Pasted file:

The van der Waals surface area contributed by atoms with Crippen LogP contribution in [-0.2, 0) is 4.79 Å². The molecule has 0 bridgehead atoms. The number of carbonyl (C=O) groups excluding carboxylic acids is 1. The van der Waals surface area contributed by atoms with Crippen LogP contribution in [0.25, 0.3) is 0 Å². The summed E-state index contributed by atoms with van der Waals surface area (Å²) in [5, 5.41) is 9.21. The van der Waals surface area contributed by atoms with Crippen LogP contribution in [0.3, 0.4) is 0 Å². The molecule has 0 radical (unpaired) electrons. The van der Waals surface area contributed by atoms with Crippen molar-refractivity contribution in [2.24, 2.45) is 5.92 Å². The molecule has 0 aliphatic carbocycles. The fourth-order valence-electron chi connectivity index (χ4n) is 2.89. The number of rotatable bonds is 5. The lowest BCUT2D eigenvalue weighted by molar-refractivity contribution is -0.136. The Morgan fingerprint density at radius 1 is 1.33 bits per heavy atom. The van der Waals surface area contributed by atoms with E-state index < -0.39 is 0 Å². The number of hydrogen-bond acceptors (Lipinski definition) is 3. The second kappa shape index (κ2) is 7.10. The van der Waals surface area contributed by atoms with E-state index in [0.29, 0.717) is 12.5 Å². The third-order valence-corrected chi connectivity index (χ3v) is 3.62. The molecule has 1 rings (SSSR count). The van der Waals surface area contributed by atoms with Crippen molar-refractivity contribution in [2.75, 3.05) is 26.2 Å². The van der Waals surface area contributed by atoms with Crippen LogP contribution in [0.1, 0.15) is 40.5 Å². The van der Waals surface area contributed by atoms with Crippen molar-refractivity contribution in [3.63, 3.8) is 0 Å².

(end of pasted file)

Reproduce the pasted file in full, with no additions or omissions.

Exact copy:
The van der Waals surface area contributed by atoms with Crippen LogP contribution in [-0.2, 0) is 4.79 Å². The molecule has 0 bridgehead atoms. The number of carbonyl (C=O) groups excluding carboxylic acids is 1. The van der Waals surface area contributed by atoms with Crippen LogP contribution in [0.25, 0.3) is 0 Å². The summed E-state index contributed by atoms with van der Waals surface area (Å²) in [5, 5.41) is 9.21. The van der Waals surface area contributed by atoms with Crippen LogP contribution in [0.3, 0.4) is 0 Å². The molecule has 0 radical (unpaired) electrons. The van der Waals surface area contributed by atoms with Crippen molar-refractivity contribution in [2.24, 2.45) is 5.92 Å². The molecule has 0 aliphatic carbocycles. The fourth-order valence-electron chi connectivity index (χ4n) is 2.89. The number of rotatable bonds is 5. The lowest BCUT2D eigenvalue weighted by molar-refractivity contribution is -0.136. The Morgan fingerprint density at radius 1 is 1.33 bits per heavy atom. The van der Waals surface area contributed by atoms with E-state index < -0.39 is 0 Å². The number of hydrogen-bond acceptors (Lipinski definition) is 3. The second kappa shape index (κ2) is 7.10. The van der Waals surface area contributed by atoms with E-state index in [0.29, 0.717) is 12.5 Å². The third-order valence-corrected chi connectivity index (χ3v) is 3.62. The molecule has 1 rings (SSSR count). The van der Waals surface area contributed by atoms with Crippen molar-refractivity contribution in [2.75, 3.05) is 26.2 Å². The van der Waals surface area contributed by atoms with Crippen LogP contribution in [0.1, 0.15) is 40.5 Å². The van der Waals surface area contributed by atoms with Crippen molar-refractivity contribution in [3.63, 3.8) is 0 Å².